Do Research on Institutional Psychiatry and You Too Can Get Locked in a Looney Bin
As a faculty member at University of Toronto, I conducted many professional observations of meetings of the Consent and Capacity Board (these are the Ontario hearings in which psychiatric inmates—otherwise called “patients”—can contest being involuntarily incarcerated or having been determined “incapable” of making their own decisions on “treatment issues”). In about half the cases, I was accompanied by my trusted research assistant Philip Taucher, for besides that he was an astute observer of institutional processes, two pairs of eyes are better than one. On the bases of the detail notes made, several of these cases are analyzed in detail in my magnum opus Psychiatry and the Business of Madness. That said, with one hearing a very interesting and telling predicament materialized before the hearing even commenced. Here is what transpired:
While Philip and I had attended many such hearings before, this was the first time it was at a general hospital, and so we were uncertain where to go. Briefcase and orange chair in hand (as a person with a disability, I had to bring my own chair), we arrived about five minutes early. However, while we searched high and low, the hearing was no place to be seen. Then we spotted a nurse about a yard away. We quickly approached her. “Nurse,” I asked, introducing myself, “I’m a researcher from University of Toronto, and I’m expected at a review board hearing. Could you give me directions to where it is being held?” The nurse quickly pointed in a direction, and we proceeded as directed. A few minutes later, it became very clear that we were in the wrong place, for we were in a corridor, with transparently heavily drugged folk passing back and forth—no lawyers, no deliberation tables anywhere in sight. I took one look at Philip and instantly went to open the huge door by which we had entered the corridor. Locked. Nothing could be clearer that we had landed on a locked ward. Philip put down the chair and shrugged his shoulders. I proceeded to take the most obvious course of action. I knocked on the door and called out that we were trying to get to a review board hearing and had been locked up here by mistake. No response. Again, Philip and I exchanged looks, this time with a touch more consternation. I repeated my efforts. Again, no response. I now took a deep breath and knocked and repeated much louder, “I am a researcher from University of Toronto who is expected at a review board hearing; my research assistant and I were directed here by mistake. Please, could someone let us out?” Another split second of silence. Then a woman’s voice, which it was soon apparent was a nurse, responded chidingly, as if talking to a “misbehaving” child, “Well, you don’t have to raise your voice”—clearly the type of condescending “correction” that inmates are subjected to daily. A helpful piece of information and an object lesson on how inmates are treated.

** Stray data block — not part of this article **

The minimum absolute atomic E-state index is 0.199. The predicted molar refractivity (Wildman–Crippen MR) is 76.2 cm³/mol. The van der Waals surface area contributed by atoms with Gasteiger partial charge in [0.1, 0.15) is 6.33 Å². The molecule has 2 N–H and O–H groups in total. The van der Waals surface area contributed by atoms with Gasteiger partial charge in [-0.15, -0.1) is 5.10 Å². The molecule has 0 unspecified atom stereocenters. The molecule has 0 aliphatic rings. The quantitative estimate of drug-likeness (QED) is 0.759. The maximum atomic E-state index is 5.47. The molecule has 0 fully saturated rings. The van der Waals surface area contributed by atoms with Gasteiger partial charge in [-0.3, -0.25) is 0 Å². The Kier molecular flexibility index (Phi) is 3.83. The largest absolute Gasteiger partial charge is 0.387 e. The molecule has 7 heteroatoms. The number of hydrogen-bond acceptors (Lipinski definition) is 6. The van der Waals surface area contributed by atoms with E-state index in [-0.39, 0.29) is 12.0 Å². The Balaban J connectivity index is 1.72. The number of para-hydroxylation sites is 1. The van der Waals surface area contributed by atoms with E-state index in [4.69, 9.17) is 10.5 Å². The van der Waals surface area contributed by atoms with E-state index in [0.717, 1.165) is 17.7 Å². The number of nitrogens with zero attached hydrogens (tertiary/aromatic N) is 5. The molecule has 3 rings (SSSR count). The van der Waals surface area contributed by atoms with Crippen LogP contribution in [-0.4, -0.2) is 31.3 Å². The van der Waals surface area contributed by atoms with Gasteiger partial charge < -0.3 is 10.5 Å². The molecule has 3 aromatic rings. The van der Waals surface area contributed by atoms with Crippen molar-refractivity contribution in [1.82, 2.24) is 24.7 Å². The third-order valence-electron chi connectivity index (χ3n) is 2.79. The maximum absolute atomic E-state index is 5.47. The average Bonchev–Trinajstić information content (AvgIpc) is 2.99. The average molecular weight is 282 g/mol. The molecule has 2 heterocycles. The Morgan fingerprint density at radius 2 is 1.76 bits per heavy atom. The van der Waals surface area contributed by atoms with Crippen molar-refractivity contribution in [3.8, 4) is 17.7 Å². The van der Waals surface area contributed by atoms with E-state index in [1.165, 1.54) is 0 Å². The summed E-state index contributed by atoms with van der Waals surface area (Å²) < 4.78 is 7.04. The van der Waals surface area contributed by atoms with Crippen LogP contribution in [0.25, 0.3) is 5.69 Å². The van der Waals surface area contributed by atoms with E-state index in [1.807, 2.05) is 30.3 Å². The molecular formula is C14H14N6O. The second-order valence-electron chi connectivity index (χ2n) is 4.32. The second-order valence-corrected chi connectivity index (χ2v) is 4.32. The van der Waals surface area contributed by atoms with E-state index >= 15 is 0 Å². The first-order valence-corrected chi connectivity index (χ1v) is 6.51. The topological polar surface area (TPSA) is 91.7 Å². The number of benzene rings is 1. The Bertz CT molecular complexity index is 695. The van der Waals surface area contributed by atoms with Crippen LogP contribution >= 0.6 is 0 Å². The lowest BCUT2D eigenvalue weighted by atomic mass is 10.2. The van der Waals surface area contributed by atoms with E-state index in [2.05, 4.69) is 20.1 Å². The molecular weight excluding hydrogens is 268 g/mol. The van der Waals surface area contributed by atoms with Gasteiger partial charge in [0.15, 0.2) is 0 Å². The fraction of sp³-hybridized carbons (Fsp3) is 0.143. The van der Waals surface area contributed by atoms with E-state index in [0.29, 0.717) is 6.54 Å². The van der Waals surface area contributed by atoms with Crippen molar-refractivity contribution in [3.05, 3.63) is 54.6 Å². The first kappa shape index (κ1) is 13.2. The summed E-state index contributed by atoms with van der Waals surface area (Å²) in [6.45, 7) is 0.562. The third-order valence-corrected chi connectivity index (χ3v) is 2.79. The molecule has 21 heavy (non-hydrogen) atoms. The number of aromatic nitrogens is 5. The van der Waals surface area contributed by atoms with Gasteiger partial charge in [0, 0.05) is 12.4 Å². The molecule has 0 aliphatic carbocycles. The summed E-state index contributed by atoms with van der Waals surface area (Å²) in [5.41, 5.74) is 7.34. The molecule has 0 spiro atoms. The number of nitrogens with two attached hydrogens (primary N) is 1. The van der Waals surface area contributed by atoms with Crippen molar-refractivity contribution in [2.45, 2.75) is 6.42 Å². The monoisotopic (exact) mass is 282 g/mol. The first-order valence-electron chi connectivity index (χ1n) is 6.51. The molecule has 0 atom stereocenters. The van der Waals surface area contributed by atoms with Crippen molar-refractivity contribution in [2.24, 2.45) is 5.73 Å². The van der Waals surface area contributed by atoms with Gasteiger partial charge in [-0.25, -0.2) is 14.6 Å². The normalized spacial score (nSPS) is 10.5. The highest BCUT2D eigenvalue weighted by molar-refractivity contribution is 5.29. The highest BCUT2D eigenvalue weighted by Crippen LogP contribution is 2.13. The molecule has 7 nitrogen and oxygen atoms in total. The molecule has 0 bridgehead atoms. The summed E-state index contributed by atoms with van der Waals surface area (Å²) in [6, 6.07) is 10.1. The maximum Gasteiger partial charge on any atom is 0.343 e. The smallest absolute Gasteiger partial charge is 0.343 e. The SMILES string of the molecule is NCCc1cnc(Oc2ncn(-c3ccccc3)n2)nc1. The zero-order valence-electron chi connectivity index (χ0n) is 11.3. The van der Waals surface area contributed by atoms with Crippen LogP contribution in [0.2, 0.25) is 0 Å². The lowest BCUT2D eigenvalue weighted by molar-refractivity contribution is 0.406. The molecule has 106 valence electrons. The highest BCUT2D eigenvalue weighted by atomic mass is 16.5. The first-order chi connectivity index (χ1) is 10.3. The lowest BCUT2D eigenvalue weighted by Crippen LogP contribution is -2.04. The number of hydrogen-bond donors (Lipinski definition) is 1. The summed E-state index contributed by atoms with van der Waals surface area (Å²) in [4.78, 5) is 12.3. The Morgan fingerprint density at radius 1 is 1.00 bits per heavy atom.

Shortly thereafter, unlike with the vast majority of people who find themselves locked up, we were “released” (Philip, me, and the orange chair, which Philip was now carrying again) and we quickly found where the review board panel was. Naturally, soon after arriving, we told people what had just happened to us. Everyone immediately laughed at the error. And then one member of that panel joked, “Oh yeah, and no doubt you said that a mistake has been made and you don’t belong here—as if they don’t hear that from everyone all the time!” Again, everyone laughed—this time, everyone except Philip and me. The obvious assumption behind the joke is that the two of us were credible because we were researchers, because we were professionals, whereas everyone else making such a claim was by definition non-credible (what presumably made the joke “funny” is that the “sane” people sounded just like the “insane”, that is, that people who might be called “us” sounded just like “them”). Question: Why is everyone else non-credible? And what does it mean that the very review panel to which inmates are appealing, to whom they are saying that a mistake has been made, intrinsically regard them as non-credible?
A moment of truth, unnoticed by the busy officials around us, who quickly went back to thumbing through “the documents”—the “evidence” of “incapacity”. And yes, another object lesson.